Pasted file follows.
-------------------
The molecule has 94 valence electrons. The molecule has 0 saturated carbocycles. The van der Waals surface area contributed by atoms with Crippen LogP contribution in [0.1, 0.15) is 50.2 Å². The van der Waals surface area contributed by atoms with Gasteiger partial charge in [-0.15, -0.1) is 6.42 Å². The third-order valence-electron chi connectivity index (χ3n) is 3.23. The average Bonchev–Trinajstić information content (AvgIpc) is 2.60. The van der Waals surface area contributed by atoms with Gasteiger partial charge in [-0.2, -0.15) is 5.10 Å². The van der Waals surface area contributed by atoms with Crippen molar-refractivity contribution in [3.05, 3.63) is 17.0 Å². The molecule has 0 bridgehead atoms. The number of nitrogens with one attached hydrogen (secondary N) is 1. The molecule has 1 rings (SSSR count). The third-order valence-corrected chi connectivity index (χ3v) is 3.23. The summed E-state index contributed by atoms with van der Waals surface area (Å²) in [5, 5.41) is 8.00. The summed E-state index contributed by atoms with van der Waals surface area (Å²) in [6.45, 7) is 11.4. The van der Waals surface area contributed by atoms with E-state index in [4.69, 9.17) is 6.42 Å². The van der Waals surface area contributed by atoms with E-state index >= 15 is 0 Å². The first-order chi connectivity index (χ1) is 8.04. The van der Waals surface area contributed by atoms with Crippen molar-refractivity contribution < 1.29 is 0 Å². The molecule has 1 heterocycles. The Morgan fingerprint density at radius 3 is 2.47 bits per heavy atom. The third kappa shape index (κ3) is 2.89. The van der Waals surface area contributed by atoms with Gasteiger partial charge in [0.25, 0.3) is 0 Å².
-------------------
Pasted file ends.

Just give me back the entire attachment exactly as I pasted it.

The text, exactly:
The molecule has 94 valence electrons. The molecule has 0 saturated carbocycles. The van der Waals surface area contributed by atoms with Crippen LogP contribution in [0.1, 0.15) is 50.2 Å². The van der Waals surface area contributed by atoms with Gasteiger partial charge in [-0.15, -0.1) is 6.42 Å². The third-order valence-electron chi connectivity index (χ3n) is 3.23. The average Bonchev–Trinajstić information content (AvgIpc) is 2.60. The van der Waals surface area contributed by atoms with Gasteiger partial charge in [-0.2, -0.15) is 5.10 Å². The van der Waals surface area contributed by atoms with Crippen molar-refractivity contribution in [3.05, 3.63) is 17.0 Å². The molecule has 0 bridgehead atoms. The number of nitrogens with one attached hydrogen (secondary N) is 1. The molecule has 1 rings (SSSR count). The third-order valence-corrected chi connectivity index (χ3v) is 3.23. The summed E-state index contributed by atoms with van der Waals surface area (Å²) in [5, 5.41) is 8.00. The summed E-state index contributed by atoms with van der Waals surface area (Å²) in [6.45, 7) is 11.4. The van der Waals surface area contributed by atoms with E-state index in [4.69, 9.17) is 6.42 Å². The van der Waals surface area contributed by atoms with E-state index >= 15 is 0 Å². The first-order chi connectivity index (χ1) is 8.04. The van der Waals surface area contributed by atoms with Crippen molar-refractivity contribution < 1.29 is 0 Å². The molecule has 1 heterocycles. The Morgan fingerprint density at radius 3 is 2.47 bits per heavy atom. The third kappa shape index (κ3) is 2.89. The van der Waals surface area contributed by atoms with Gasteiger partial charge in [0.25, 0.3) is 0 Å².